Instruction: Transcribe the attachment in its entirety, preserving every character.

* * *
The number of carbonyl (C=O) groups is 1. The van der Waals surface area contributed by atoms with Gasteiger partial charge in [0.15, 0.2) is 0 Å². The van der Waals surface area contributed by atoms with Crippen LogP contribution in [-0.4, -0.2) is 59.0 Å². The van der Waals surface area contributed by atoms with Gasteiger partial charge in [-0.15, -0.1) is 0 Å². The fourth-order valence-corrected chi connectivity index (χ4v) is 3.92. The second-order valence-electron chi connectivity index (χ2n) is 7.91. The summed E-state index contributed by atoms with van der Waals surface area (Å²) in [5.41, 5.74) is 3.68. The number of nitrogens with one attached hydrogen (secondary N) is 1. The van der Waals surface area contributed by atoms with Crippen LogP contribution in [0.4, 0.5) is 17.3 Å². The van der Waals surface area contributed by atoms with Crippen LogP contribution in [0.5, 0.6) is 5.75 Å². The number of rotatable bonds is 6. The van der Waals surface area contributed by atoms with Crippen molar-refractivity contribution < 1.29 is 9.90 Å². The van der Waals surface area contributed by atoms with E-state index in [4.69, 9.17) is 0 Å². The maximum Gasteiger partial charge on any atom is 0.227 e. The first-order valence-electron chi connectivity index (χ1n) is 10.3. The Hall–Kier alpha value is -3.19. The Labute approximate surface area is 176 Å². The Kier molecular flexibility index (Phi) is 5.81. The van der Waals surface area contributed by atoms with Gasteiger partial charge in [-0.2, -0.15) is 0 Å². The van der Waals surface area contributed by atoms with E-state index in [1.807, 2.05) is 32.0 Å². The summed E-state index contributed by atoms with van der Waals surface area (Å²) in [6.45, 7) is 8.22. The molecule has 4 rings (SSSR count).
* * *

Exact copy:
The number of carbonyl (C=O) groups is 1. The van der Waals surface area contributed by atoms with Gasteiger partial charge in [0.15, 0.2) is 0 Å². The van der Waals surface area contributed by atoms with Crippen LogP contribution in [-0.4, -0.2) is 59.0 Å². The van der Waals surface area contributed by atoms with Gasteiger partial charge in [-0.15, -0.1) is 0 Å². The fourth-order valence-corrected chi connectivity index (χ4v) is 3.92. The second-order valence-electron chi connectivity index (χ2n) is 7.91. The summed E-state index contributed by atoms with van der Waals surface area (Å²) in [5.41, 5.74) is 3.68. The number of nitrogens with one attached hydrogen (secondary N) is 1. The van der Waals surface area contributed by atoms with Crippen LogP contribution in [0.4, 0.5) is 17.3 Å². The van der Waals surface area contributed by atoms with Crippen LogP contribution in [0.5, 0.6) is 5.75 Å². The number of rotatable bonds is 6. The van der Waals surface area contributed by atoms with Crippen molar-refractivity contribution < 1.29 is 9.90 Å². The van der Waals surface area contributed by atoms with E-state index in [4.69, 9.17) is 0 Å². The maximum Gasteiger partial charge on any atom is 0.227 e. The first-order valence-electron chi connectivity index (χ1n) is 10.3. The Hall–Kier alpha value is -3.19. The Labute approximate surface area is 176 Å². The Kier molecular flexibility index (Phi) is 5.81. The van der Waals surface area contributed by atoms with Gasteiger partial charge in [-0.2, -0.15) is 0 Å². The van der Waals surface area contributed by atoms with E-state index in [1.807, 2.05) is 32.0 Å². The summed E-state index contributed by atoms with van der Waals surface area (Å²) in [6.45, 7) is 8.22. The molecule has 4 rings (SSSR count).